Route-66 “whoop-de-doo’s”  just east of Barstow
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For a while we pulled a small tear-drop trailer where mom and dad slept with my brother and I in a tent or more often just in a sleeping bag in the back of the station wagon or on a tarp or moving mat on the ground – it hardly ever rains in the SW in the summer so just sleeping on the ground was quite viable.  We had a square wire rack on the top of the car which sat on four suction cups with tie down straps hooked to the rain gutters over the car doors.  You can see this in the prior photo of the car in 1954.  We would load up that rack with our suitcases and camping gear.  From time to time something would not be tied down well or a rope would break and something would fly off.  Sometimes we wouldn’t even know till we got to the campground and wondered where some item had gone to.  One time I recall one or two of our suitcases flying off the roof and scattering clothes along the highway in some long forgotten stretch of desert. 

But memories aside, about the only thing we found on this 2023 trip in the section of Old Route-66 just east of Barstow was a set of “Whop-de-doo’s”.  I’m 100% sure that in the 1950’s we drove this section of US-66 on our way to the Grand Canyon as well as other places so it is quite possible that this is the place where I recalled the roller coaster road.

Arizona High Desert

The next day we headed out to Chinle.  Chinle is 522 miles from Barstow and ¾ of the distance is on I-40, and even though the speed limit along I-40 in Arizona is 75 mph it’s still over an 8 hour drive to Chinle (9+ hours if you include the time zone change), 

This drive is pretty flat through the high desert of Arizona.  There are some ridges you have to go over but it is not curvy at all.  My wife finds driving through desert landscapes quite boring, but I find it engaging.  First of all, unlike driving through a forest, you can see for miles and miles to far flung mountain ranges or dried up salt flats where seasonal rains form lakes.  As you go down the highway you can watch the railroad trains go by in each direction and marvel at the plants that have figured out a way to cling to life in these harsh conditions.  If you’re lucky you may witness a bloom of wild flowers along with all sorts of cacti and other drought and heat tolerant species.  Even though you rarely see native wildlife while driving at 80mph in the daytime, you know there is an abundant number of critters staying cool and asleep in their burrows waiting for the cool of the evening.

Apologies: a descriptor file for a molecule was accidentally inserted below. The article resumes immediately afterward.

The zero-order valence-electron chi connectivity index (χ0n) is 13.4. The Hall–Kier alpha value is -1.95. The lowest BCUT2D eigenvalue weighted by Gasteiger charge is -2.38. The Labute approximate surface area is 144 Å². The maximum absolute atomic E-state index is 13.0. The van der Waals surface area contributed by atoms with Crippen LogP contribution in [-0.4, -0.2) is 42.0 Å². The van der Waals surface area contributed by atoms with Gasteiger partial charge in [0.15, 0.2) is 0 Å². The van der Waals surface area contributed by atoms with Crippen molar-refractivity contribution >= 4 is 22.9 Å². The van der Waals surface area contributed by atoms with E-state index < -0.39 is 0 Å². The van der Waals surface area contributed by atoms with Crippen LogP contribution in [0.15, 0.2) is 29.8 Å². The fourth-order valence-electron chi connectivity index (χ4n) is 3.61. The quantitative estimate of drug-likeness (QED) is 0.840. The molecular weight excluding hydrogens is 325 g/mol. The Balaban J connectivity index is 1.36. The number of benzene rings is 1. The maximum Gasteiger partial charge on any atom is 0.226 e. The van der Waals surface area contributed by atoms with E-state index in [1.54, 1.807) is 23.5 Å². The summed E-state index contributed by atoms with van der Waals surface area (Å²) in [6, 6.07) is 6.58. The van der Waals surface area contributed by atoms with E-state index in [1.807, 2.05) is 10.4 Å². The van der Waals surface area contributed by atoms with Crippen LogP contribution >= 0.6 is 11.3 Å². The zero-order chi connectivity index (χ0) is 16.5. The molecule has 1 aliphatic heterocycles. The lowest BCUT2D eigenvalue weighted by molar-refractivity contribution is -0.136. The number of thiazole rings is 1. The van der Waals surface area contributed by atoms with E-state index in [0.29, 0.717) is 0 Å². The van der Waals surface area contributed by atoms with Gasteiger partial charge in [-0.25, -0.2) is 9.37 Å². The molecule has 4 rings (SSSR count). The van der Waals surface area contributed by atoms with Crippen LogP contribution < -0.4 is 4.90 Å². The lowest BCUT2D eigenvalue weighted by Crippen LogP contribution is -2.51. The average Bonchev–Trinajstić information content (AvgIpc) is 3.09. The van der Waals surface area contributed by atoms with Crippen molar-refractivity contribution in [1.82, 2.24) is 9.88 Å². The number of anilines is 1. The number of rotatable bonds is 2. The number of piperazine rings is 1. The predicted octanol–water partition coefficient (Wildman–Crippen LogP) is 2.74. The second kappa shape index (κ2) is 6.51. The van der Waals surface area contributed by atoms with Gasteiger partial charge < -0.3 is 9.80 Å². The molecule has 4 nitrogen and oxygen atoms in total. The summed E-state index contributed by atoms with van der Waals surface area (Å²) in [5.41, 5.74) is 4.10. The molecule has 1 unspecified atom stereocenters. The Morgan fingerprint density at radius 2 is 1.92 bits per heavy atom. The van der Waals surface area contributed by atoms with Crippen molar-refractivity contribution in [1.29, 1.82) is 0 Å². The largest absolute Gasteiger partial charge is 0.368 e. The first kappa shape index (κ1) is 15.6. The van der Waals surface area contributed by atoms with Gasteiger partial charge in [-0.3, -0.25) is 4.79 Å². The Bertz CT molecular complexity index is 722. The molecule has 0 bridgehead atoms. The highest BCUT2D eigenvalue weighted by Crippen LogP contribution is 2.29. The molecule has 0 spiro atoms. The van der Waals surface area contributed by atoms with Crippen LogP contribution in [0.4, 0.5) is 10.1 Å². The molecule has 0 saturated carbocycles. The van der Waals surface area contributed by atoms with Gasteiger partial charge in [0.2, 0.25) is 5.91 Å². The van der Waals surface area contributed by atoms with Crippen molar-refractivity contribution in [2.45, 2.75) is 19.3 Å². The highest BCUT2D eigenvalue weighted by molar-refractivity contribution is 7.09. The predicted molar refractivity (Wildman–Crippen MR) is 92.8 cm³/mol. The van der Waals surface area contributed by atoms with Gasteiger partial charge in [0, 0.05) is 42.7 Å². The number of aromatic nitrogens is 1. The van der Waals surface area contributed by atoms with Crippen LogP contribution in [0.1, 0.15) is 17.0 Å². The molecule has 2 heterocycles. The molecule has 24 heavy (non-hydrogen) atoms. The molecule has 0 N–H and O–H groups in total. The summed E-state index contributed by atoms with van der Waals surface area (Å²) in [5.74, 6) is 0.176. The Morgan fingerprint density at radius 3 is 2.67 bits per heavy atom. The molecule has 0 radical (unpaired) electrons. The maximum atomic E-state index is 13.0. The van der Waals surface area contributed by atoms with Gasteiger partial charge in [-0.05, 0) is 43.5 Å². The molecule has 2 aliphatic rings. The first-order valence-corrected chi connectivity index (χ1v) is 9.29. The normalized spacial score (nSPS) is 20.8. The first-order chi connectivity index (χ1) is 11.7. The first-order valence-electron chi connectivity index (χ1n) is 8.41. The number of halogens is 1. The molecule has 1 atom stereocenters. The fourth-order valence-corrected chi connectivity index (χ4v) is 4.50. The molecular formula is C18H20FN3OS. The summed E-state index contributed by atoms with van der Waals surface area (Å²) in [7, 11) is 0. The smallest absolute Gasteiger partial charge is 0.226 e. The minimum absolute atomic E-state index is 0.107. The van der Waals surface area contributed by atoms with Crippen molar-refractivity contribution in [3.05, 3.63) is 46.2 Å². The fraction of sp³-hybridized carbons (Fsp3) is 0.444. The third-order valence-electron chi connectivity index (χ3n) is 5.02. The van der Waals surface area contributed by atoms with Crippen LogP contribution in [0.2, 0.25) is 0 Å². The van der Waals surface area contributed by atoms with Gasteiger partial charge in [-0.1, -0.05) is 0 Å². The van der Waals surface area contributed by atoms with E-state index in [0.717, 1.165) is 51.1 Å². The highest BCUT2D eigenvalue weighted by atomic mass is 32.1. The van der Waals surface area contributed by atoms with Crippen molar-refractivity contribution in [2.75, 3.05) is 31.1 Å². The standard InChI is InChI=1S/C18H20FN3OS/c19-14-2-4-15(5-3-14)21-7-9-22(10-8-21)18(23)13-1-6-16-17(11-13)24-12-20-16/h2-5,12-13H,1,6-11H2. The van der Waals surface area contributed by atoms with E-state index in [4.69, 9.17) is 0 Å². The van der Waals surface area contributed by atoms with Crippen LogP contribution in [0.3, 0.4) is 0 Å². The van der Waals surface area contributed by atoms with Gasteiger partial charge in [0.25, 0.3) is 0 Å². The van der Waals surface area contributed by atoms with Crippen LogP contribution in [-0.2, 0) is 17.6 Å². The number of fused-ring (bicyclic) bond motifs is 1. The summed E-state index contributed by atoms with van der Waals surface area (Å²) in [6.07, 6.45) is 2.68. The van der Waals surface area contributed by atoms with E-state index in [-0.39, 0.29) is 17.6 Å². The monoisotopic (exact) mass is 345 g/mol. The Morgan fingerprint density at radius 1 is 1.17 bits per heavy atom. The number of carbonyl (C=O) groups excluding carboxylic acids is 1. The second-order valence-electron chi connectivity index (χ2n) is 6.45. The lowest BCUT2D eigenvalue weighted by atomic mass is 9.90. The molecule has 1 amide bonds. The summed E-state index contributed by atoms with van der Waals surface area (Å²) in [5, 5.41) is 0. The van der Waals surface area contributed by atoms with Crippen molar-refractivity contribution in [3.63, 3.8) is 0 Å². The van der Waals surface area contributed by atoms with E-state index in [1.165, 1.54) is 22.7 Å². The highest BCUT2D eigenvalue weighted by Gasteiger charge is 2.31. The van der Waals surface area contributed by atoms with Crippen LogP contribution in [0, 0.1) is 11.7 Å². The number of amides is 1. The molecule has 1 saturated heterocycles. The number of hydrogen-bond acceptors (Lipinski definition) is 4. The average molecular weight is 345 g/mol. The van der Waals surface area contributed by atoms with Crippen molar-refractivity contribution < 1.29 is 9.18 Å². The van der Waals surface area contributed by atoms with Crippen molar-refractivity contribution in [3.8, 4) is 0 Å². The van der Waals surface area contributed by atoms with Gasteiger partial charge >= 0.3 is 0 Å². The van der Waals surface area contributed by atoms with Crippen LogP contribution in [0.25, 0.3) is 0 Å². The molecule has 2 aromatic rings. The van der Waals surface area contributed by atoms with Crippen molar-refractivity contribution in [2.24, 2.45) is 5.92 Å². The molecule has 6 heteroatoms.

I like watching all the varied geology in the hills and ridges.  It seems that each ridge we go over has different rock formations, strata, and different colors than the one before.  Some are green from copper.  Others are more reddish from iron or other colors like blue or violet from other mineral deposits.  Between the ridges the road bridges over hundreds of dry washes that flood during the monsoon season.  Many of these are marked with names like “Trans Ditch”, “Bristol Mountain Wash” (no idea where Bristol Mt. is), “Orange Blossom Wash” (odd as there are no orange trees within 500 miles of here), “Bandit Gulch”, and “Marble Creek.”

Eventually I-40 climbs up out of the desert into higher ground as you approach Williams.  The earth tones of the desert give way to the greens of growing grass and proper trees including oak, and pines.  If you are heading to the Grand Canyon, this is one of the places where you can turn north for the 60 mile drive to the South Rim.  But we continued east on I-40 through Flagstaff which has another turnoff for the Grand Canyon.  Our GPS devices had us go another 12 miles on I-40 to Winona and then turn NE into Navajo reservation land.  However, as the availability of gas on the reservation was unknown, we decided to stay on I-40 a bit longer and turn north in Winslow where we were sure we could tank up before entering the reservation.  This was taking the two legs of a right triangle rather than hypotenuse at the detriment of adding one whole minute to our trip (according to Google Maps). 

So we tanked up in Winslow and headed north for the 2 hour drive up to Chinle.  Most of this drive was through Hopi and Navajo land.  The land itself didn’t look all that different but the living conditions certainly were.  The homesteads looked better than in 2011 but still pretty poor.  Unlike our earlier trips through reservation land it seemed that in this area most little clusters of houses had electricity and most of the housing looked like they were prefab construction from the government.  Just plain and simple houses.  But we passed a fairly modern regional high school, little towns with small strip malls anchored by a good sized super market-hardware store and one or two other shops of one sort or another.